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Did loosening COVID restrictions contribute to more serious accidents?


July 21, 2021   by Jason Contant

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Statistics from Manitoba Public Insurance (MPI) show a definitive link between the lifting of COVID-19 public health orders and an increase in serious collisions and fatalities on roads in the province.

Throughout the pandemic, Canadian Underwriter has reported auto insurer commentary and police data suggesting that the lockdowns drastically reduced auto collision frequency, while increasing severity.

New stats released Tuesday by MPI appear to show that lockdowns correlated with the increased risk of serious injuries and fatalities on the road. In the late summer of 2020, the number of serious injuries and fatalities involving motor vehicle collisions spiked during the months that public health orders were loosened between the first and second waves of the pandemic, MPI said in a press release Tuesday.

In the months of August and September 2020, for example, when lockdown restrictions were eased, 29 people were killed on public roadways, MPI reported. This is a 79% increase compared to the previous five-year (2015-19) average of 16 fatalities during these two months.

In collisions in which distracted driving was a factor, the number of people fatally injured (20) quadrupled in August and September 2020, compared to the 2015-19 average of five over the same timeframe. Data from MPI also show that the number of people killed when not wearing a seatbelt (eight) more than doubled last August and September, compared to the 2015-19 average or three during those months.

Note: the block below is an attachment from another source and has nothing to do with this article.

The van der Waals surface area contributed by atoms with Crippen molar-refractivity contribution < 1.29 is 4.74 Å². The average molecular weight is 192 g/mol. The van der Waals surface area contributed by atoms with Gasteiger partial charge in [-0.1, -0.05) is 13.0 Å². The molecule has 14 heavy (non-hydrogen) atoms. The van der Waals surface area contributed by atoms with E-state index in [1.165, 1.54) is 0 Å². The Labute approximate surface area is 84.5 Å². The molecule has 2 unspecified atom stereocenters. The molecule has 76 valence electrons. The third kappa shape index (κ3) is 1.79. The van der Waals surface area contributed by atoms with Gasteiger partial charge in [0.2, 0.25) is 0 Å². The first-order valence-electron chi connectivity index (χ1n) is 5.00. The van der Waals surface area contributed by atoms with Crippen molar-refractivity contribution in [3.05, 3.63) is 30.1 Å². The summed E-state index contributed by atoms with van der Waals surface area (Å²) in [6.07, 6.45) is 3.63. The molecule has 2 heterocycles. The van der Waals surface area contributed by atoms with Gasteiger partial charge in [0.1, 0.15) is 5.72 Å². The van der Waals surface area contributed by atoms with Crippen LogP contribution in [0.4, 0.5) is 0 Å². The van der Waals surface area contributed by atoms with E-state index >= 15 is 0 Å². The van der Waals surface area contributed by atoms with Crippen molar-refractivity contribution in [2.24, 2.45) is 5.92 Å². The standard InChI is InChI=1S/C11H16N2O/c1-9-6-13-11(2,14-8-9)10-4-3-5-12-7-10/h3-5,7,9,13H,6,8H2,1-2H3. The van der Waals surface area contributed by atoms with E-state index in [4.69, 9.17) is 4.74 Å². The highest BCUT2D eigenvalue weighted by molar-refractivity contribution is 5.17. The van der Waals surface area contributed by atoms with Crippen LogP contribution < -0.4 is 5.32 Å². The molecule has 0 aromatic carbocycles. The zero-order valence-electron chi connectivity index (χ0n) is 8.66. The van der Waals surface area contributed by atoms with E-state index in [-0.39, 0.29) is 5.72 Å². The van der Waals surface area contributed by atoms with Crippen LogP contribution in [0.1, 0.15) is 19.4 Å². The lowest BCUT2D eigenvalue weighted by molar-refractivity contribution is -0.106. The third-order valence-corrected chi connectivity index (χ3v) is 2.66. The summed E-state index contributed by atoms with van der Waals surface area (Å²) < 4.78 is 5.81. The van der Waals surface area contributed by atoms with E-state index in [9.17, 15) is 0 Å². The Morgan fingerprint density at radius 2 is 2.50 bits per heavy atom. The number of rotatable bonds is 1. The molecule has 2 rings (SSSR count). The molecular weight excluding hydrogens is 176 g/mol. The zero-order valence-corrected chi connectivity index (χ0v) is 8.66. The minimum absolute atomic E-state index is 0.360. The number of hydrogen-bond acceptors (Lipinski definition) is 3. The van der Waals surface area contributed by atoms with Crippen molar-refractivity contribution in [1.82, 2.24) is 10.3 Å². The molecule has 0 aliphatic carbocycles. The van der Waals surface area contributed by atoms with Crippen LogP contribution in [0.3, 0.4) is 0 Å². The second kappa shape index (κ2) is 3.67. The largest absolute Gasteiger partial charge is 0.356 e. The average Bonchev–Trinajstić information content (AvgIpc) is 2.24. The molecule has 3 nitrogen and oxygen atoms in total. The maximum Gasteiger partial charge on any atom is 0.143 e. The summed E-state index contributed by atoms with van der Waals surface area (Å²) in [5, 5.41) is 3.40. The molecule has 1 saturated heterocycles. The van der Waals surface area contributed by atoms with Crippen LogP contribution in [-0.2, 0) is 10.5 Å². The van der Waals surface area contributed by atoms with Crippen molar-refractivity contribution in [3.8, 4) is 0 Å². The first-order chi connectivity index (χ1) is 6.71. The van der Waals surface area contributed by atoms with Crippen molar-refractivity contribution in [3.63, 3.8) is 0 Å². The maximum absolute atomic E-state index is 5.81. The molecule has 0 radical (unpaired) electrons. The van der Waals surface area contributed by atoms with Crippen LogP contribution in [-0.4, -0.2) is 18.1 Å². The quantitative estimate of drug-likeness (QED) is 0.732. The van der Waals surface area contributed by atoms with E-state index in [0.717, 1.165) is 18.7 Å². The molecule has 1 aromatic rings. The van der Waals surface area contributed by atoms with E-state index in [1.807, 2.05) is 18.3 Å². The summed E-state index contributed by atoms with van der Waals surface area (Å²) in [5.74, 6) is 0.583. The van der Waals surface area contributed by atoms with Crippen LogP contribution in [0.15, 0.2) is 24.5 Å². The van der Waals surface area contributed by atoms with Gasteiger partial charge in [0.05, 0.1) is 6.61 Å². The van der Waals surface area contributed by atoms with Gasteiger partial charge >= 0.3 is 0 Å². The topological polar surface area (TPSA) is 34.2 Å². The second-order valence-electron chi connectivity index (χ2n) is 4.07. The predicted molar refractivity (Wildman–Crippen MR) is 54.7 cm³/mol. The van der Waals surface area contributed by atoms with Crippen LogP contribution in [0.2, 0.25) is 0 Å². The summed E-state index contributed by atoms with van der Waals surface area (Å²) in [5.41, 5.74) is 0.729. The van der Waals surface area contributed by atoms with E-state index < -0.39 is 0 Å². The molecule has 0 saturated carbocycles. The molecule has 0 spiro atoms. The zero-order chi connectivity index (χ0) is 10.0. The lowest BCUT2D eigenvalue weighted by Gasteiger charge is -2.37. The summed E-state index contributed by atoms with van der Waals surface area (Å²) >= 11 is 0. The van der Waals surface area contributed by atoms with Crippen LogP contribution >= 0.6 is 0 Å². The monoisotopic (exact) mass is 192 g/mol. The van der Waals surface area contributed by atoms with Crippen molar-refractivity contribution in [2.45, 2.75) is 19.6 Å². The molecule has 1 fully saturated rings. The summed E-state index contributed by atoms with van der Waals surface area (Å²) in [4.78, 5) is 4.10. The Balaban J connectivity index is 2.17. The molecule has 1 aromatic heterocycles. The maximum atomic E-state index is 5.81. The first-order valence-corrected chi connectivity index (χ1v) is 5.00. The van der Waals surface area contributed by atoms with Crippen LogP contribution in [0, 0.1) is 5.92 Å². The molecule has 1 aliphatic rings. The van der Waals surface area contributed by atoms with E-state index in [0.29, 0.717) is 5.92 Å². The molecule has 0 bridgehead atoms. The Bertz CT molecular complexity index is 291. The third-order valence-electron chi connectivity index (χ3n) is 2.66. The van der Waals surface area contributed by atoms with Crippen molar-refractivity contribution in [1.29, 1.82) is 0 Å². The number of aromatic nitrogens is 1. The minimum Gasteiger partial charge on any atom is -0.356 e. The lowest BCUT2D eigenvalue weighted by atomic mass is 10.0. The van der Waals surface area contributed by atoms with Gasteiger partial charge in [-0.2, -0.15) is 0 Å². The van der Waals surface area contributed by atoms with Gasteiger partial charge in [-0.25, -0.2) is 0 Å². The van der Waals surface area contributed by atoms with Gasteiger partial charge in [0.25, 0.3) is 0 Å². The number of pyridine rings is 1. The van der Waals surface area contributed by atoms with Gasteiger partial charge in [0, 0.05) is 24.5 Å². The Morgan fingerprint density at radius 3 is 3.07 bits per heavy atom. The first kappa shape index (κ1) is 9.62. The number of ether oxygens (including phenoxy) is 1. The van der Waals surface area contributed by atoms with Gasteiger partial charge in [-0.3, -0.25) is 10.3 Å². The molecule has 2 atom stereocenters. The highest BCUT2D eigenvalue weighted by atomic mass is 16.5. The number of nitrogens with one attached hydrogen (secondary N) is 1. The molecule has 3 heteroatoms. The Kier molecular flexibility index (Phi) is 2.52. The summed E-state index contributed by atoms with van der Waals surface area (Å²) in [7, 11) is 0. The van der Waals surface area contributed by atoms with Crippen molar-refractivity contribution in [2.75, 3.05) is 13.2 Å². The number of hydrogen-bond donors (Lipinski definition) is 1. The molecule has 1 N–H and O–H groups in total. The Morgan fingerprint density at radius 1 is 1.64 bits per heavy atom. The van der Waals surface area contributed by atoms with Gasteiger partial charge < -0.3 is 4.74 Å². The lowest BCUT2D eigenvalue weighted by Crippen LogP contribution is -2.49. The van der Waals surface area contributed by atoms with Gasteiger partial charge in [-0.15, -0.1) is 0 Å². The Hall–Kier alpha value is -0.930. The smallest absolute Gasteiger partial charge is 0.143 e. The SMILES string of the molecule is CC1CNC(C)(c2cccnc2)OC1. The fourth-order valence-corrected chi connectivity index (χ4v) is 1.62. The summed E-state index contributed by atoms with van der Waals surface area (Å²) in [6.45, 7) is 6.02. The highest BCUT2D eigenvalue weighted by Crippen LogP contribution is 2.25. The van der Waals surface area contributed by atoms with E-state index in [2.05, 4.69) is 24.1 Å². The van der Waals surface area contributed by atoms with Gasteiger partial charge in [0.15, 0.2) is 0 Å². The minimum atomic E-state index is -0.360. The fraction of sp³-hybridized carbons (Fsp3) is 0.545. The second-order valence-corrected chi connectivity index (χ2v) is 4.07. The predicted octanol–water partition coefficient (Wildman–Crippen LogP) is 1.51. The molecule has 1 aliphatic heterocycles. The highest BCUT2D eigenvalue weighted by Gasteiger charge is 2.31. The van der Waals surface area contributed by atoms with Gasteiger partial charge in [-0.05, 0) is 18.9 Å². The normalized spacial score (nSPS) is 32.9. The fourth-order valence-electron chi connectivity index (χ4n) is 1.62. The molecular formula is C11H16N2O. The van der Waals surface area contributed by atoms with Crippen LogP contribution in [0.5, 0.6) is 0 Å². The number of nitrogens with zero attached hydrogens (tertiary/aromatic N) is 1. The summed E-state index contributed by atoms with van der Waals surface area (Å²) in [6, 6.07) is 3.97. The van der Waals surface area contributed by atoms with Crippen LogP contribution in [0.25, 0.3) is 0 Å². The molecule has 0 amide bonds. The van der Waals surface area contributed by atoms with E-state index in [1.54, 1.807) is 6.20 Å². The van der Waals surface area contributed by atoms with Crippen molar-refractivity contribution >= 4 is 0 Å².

Distracted driving

iStock.com/AndreyPopov

“MPI has shared this data with police agencies throughout our province and they indicated they are prepared to address this potential increase in high-risk driving behavior in a proactive manner,” MPI’s chief customer officer, Satvir Jatana, said in the release. “While we are all looking forward to getting back to regular summer activities with friends and family, we can’t forget about road safety. The increases in deaths and serious injuries we saw last summer can be avoided if we all commit to making better choices behind the wheel.”

Similar to findings in other jurisdictions, MPI also found instances of speeding significantly increased in Manitoba in 2020. Last year, more than 500 speed-related serious offence notices (SONs) were forwarded to MPI from law enforcement, a 60% increase from the previous year.

Speed infractions of 50 km/h or more over the limit are one of several offences that must be reported to the Registrar of Motor Vehicles immediately after a driver is charged. After receiving the SON roadside, drivers are given five business days to contact MPI to schedule a show cause hearing.

About 90% of drivers who attend these hearings have their driver’s license suspended. The length of the suspension is determined by the person’s previous driving history and circumstances of the SON.

On average, 20 people in Manitoba are killed annually in a speed-related collision. The majority of serious collisions can be attributed to high-risk driving behaviours, including speeding, impaired driving (involving alcohol or drugs), and distracted driving.

 

Feature image via iStock.com/sendy lu



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